I think the director was trying to evoke the stylistic memory of Hitchcock while piggybacking on the success of The Orphanage when he made the beautiful yet contrived Hierro.
After losing her young son on a short ferry journey, Maria, played by Elena Anaya, is invited back to the island of El Hierro to identify a body. It’s during this short trip that she discovers her son is not the only boy missing on the island.
Hierro suffers from its own ambition. After an absolutely stunning, atmospheric title sequence, Hierro soaks its audience in sticky dream imagery, a haunting score and a slow burn pace. Despite a runtime of beautiful cinematography and excellent acting, it’s the story that falls flat and stops this psychological tragedy thriller from being considered up there with the best Spanish films of the last ten years.
The biggest problem is that the twists are so obvious it makes the pace of the movie quite unsatisfying. It was quite an odd experience during this film going from loving the nuances of the plot unfolding, to getting bored and fidgety, to wondering if what I thought was real (in a good way), to seeing where it was going and having to wait, what felt like an age, to find out that I was indeed correct. I desperately wanted to love this film because it looks fantastic and I’m a sucker for good cinematography and ambitious camera work but again, the story lets it down to be considered a full-on success.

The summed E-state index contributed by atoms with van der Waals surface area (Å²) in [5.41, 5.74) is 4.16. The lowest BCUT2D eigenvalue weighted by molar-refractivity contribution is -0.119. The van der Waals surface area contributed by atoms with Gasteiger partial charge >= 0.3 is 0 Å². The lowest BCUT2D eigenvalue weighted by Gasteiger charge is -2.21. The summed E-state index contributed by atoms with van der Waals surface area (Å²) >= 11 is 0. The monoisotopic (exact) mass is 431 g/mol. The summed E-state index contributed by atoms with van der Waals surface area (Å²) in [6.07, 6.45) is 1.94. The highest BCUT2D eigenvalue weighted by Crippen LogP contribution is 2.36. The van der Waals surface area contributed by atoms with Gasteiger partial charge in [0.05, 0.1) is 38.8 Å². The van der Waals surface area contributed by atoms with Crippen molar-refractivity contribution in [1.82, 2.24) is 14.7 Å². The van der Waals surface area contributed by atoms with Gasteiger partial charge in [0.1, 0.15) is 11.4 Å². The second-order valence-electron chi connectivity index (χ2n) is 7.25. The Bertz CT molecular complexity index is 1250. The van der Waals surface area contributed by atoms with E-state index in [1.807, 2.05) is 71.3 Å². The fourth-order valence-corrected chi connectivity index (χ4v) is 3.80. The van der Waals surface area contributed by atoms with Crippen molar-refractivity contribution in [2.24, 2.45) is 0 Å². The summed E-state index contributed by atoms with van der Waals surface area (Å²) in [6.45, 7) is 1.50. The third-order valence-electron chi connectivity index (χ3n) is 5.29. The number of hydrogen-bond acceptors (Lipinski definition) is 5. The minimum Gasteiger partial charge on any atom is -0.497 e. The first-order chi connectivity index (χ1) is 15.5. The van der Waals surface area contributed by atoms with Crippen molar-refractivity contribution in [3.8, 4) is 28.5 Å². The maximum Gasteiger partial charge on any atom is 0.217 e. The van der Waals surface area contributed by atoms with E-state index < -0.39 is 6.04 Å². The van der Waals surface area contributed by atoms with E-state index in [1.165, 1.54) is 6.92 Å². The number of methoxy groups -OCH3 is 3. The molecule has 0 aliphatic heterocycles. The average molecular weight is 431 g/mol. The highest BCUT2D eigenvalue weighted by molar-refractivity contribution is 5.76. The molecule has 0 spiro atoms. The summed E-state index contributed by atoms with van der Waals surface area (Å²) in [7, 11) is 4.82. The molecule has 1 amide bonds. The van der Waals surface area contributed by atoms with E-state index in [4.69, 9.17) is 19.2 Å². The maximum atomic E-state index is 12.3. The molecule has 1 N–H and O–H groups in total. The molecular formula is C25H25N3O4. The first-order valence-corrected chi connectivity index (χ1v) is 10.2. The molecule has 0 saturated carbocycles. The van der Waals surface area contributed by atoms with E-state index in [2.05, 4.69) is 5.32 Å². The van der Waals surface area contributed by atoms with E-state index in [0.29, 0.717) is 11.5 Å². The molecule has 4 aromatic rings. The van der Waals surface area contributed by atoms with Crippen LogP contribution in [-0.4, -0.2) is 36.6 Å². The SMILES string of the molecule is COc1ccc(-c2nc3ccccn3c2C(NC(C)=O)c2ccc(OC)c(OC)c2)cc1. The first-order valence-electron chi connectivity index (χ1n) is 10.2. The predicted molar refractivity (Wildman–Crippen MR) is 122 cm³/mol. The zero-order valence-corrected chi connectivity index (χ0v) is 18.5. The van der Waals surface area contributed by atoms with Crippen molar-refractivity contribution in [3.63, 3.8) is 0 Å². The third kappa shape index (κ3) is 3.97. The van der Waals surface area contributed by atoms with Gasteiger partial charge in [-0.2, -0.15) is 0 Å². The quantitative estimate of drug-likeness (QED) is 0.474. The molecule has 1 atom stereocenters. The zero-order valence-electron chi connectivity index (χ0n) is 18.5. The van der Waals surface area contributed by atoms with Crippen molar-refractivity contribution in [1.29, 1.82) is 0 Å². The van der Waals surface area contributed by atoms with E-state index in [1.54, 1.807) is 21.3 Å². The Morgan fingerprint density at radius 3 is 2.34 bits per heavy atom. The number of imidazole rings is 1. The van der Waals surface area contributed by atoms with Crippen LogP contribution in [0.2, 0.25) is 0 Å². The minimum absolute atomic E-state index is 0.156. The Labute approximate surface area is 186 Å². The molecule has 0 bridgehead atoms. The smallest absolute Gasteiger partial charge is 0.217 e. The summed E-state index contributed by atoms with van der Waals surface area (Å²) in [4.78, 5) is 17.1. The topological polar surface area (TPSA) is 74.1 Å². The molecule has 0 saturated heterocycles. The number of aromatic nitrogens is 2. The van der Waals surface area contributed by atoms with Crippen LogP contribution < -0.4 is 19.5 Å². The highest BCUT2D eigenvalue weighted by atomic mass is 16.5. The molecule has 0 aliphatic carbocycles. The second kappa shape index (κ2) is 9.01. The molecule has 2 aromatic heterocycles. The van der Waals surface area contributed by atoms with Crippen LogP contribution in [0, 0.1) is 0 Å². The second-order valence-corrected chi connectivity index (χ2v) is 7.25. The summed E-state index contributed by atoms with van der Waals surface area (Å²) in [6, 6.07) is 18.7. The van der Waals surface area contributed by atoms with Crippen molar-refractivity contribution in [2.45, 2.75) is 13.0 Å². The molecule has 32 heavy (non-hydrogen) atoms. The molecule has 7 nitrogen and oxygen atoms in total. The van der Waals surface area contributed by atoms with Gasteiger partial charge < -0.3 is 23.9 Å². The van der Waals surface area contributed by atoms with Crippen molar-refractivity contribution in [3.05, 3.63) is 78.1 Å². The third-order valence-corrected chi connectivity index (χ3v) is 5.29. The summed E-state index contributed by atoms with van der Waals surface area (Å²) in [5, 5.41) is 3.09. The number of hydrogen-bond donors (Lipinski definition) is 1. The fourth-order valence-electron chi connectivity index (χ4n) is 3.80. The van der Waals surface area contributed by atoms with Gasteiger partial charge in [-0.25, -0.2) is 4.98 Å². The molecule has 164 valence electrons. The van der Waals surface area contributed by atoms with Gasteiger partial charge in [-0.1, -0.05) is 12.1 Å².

It is dressed up in an art-house manner, but the story is a simple one of a mother’s unconditional love of a child and is nothing more than that. Despite its flaws, scizophrenic storytelling and often frustrating pacing issues, Hierro is ambitious, looks beautiful and has some fantastic acting throughout. If you have a spare evening and this is on the TV or available to watch for free, it’s worth a shot.